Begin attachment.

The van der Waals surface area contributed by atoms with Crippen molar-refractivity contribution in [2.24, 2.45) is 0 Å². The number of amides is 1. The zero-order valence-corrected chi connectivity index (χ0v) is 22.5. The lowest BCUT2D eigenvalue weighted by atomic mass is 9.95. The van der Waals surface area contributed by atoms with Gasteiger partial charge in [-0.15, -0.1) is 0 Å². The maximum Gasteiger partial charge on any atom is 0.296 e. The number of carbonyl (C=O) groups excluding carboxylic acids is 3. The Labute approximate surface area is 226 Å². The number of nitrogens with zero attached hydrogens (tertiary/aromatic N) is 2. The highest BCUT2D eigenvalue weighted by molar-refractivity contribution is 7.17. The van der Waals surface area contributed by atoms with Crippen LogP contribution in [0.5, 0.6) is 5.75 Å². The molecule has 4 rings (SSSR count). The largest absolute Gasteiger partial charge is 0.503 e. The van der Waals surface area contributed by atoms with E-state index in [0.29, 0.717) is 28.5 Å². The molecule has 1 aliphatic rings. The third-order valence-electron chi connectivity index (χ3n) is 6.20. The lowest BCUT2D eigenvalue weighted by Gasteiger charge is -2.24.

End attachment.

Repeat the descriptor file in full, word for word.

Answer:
The van der Waals surface area contributed by atoms with Crippen molar-refractivity contribution in [2.24, 2.45) is 0 Å². The number of amides is 1. The zero-order valence-corrected chi connectivity index (χ0v) is 22.5. The lowest BCUT2D eigenvalue weighted by atomic mass is 9.95. The van der Waals surface area contributed by atoms with Gasteiger partial charge in [-0.15, -0.1) is 0 Å². The maximum Gasteiger partial charge on any atom is 0.296 e. The number of carbonyl (C=O) groups excluding carboxylic acids is 3. The Labute approximate surface area is 226 Å². The number of nitrogens with zero attached hydrogens (tertiary/aromatic N) is 2. The highest BCUT2D eigenvalue weighted by molar-refractivity contribution is 7.17. The van der Waals surface area contributed by atoms with Crippen LogP contribution in [0.5, 0.6) is 5.75 Å². The molecule has 4 rings (SSSR count). The largest absolute Gasteiger partial charge is 0.503 e. The van der Waals surface area contributed by atoms with E-state index in [0.29, 0.717) is 28.5 Å². The molecule has 1 aliphatic rings. The third-order valence-electron chi connectivity index (χ3n) is 6.20. The lowest BCUT2D eigenvalue weighted by Gasteiger charge is -2.24.